In an unexpected announcement in mid-January, the College Board said it will cease all SAT Subject Tests immediately in the United States and that it will no longer offer the written essay portion of the SAT college admissions test.
This announcement follows a long-term decline in the schools that required or recommended students submit SAT Subject Test scores, as we noted last year. The essay section has suffered a similar fate in recent years as fewer and fewer schools required it in favor of their internal writing requirements.
In the near-term, the extra seats freed up by the Subject Test cancelations will now be available to takers of the regular SAT admissions test, which continues to be the College Board’s primary product.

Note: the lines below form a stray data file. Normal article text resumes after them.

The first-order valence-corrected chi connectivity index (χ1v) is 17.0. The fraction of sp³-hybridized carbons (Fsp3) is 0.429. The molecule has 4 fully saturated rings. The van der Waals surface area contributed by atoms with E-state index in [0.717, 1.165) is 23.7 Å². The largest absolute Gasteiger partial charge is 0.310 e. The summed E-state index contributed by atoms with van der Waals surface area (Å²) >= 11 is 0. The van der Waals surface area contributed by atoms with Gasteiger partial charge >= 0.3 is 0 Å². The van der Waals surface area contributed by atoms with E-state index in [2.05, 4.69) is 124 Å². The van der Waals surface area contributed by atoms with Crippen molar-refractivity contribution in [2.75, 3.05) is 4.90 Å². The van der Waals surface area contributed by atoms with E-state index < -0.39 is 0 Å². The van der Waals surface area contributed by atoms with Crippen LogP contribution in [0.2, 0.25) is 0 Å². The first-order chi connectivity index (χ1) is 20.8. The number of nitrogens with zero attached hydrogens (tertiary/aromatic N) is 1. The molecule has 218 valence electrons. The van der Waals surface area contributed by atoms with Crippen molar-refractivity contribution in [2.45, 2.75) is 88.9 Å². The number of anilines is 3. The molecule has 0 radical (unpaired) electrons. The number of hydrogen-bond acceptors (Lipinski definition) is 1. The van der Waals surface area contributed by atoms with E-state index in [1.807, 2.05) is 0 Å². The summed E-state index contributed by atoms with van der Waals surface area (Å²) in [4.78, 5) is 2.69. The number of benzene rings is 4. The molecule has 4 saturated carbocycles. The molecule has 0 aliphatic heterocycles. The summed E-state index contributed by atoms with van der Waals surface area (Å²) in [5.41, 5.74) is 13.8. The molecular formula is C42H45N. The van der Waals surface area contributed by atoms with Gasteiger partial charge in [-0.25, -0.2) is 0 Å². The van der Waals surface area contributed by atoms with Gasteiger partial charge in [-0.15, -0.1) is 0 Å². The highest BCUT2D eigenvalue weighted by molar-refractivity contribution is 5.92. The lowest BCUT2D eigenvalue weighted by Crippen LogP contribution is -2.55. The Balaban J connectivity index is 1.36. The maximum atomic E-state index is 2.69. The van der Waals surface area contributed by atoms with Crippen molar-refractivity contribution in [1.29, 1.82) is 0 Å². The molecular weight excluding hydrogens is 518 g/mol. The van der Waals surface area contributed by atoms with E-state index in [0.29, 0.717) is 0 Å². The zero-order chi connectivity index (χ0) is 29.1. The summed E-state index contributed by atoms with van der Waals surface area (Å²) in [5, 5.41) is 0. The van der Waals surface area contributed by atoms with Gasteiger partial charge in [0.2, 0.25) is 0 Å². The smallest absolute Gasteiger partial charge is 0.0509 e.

The subject tests are the victim of the continued expansion of the College Board’s Advanced Placement courses to more schools across the country. We discussed the pros and cons of this last spring, and little has changed since then. For students at schools who do not offer a wide variety (or any) AP courses, this change will impact their ability to demonstrate competency in higher level math and science courses on par with others across the nation. While Montgomery County Public Schools have pushed to expand access to AP classes to every high school in recent years, that trend does not hold true across the country.
The change also increases the pressure on students to perform well in their AP classes since they will not be able to fall back on the SAT Subject tests any longer to bolster their applications to competitive and STEM-focused schools.
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